We speak not as if prophetical knowledge and an expectation of the near advent of Christ were necessary to our salvation. A great difference must be made between what is necessary and what is profitable. What is necessary, is simply faith working by love. Gal. v. 6. But things may be very helpful, and profitable, and quickening to our souls, that are not needful to the existence of spiritual life. And in this view it must be remembered how much the promises of salvation are connected with looking for Christ, (Hebrews ix. 28; Titus ii. 13; Phil. iii. 20; 2 Pet. iii. 12;) and loving his appearing: (2 Tim. iv. 8.) A practical expectation of the coming of Christ has many special promises, and is a peculiar character of those who will be accepted of him in the day of his appearing. And this is the more important to us now, when so distinct and extended a testimony has [29] been borne to this truth by the servants of Christ. By not attending to and keeping the saying of prophecy, you lose also a blessing which God has promised. Rev. xxii. 7. And who is so spiritually rich as to be willing to lose one blessing?

Prophetical, however, like all other parts of divine knowledge, may only puff up; and we should be sensitively alive to this danger. There can hardly be imagined a more subtle snare of the enemy than that a man should become acquainted with an important part of divine truth, obnoxious even to Christians in general,—that he should "have the gift of pro

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phecy, and understand all mysteries and all knowledge,” (1 Cor. xiii. 2,)—that he should confess the truth and suffer reproach for it, and all the while have merely the system and theory, and be without the grace of the truth. What a prayer is that of our Lord, Sanctify them by thy truth! John xvii. 17. Truth applied to the heart by the Holy Ghost, is sanctifying. It should be our desire, that our religion may not be merely that which nature can attain, but that which by its fruits is proved to be supernatural and divine; thus shall we now be "the workmanship of God, created in Christ Jesus unto good works; "(Eph. ii. 10.) and so shall we be found at the last to have "oil in our vessels with our lamps when the Bridegroom cometh.” Matt. xxv.

To these practical Rules the author would add a few CAUTIONS.

1. DO NOT BE STUMBLED AT THE VARIOUS AND OPPOSING INTERPRETATIONS OF LEARNED AND GOOD MEN.

In events, whether fulfilled or yet to be fulfilled, where we have no infallible interpreter, this was to be expected. It is so in all subjects human [30] and divine. Even the inspired prophets themselves, (1 Peter i. 10,) “who prophesied of the grace that should come, inquired and searched diligently, searching what or what manner of time the spirit of Christ which was in them did signify, when it testified beforehand the sufferings of Christ, and the glory which should follow.” If they had to inquire and search diligently to ascertain dates and periods, and only obtained a general knowledge “that not unto themselves, but unto us they did minister the things which are now reported unto you;” no wonder that human writers come to different conclusions. But do not imagine on that account that the search is vain for you, and the study hopeless and unprofitable. Far, very far from it. Leading views you may obtain of the utmost value.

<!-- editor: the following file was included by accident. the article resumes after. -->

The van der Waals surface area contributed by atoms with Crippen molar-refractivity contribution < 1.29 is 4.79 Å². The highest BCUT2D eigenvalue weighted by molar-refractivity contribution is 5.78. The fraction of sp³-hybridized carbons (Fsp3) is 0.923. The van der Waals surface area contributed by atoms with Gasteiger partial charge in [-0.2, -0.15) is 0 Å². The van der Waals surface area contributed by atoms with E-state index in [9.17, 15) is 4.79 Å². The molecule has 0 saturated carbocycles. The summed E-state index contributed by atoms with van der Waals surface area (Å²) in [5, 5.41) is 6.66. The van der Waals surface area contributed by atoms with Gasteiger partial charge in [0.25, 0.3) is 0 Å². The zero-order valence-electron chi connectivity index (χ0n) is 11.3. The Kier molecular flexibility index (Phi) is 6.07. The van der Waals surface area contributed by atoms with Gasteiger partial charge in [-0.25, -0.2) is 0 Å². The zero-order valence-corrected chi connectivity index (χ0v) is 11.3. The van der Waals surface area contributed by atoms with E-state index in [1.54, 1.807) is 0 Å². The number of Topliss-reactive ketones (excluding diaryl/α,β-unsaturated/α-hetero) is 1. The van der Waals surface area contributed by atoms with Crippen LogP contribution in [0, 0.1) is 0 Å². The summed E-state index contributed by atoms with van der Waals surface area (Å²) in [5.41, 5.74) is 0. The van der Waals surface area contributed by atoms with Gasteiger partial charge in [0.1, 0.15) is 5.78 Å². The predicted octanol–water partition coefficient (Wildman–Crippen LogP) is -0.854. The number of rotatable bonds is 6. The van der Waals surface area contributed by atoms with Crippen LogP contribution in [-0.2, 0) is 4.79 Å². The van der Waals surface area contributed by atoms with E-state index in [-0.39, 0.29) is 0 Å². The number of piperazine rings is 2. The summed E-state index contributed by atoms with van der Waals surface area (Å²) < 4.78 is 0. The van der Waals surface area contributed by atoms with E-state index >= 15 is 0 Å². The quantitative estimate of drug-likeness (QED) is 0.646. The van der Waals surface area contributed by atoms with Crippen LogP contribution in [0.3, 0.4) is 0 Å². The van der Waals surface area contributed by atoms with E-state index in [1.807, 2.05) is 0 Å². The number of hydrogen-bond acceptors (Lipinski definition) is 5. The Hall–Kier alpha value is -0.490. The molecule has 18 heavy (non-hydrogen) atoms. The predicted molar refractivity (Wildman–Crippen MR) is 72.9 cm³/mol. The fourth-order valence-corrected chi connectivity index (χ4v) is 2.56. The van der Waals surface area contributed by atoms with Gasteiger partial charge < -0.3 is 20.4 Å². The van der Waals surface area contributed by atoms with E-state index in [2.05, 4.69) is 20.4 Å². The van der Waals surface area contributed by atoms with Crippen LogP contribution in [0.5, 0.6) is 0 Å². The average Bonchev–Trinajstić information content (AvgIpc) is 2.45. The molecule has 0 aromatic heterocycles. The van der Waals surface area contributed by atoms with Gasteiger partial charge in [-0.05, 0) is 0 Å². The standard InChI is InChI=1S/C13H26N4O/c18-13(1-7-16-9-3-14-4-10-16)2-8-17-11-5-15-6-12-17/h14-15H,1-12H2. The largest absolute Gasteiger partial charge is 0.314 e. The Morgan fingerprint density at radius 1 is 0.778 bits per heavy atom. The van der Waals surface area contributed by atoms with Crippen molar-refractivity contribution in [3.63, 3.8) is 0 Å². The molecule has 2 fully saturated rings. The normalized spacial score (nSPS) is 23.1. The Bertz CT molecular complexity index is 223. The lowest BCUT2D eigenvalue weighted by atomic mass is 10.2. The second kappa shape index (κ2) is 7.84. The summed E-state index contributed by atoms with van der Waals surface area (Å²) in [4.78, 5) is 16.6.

Bishop Van Mildert justly remarks "those who duly consider the prodigious extent and complicated nature of the plan of prophecy, will not only be convinced that to devise and execute it, is far beyond the power of man; but will be prepared to meet with something of intricacy and even obscurity in the detail of the plan, which the limited powers of the human understanding may not be able completely to unravel. They will perceive that a scheme of divine wisdom, to be carried on through all ages of the world, and embracing an infinite diversity of times, persons, and places, must require means to conduct and unfold it, of which it is impossible that man should be a competent judge. Hence they will be led to examine the subject with humility and reverence. But whatever shade of doubt and difficulty may still hang over some particular predictions (concerning which the most learned and sagacious may continue to entertain some difference of opinion), [31] it is nevertheless impossible for any unprejudiced persons to deny, that there is a prodigious mass of solid and incontrovertible evidence to be collected from history in verification of the scripture prophecies.”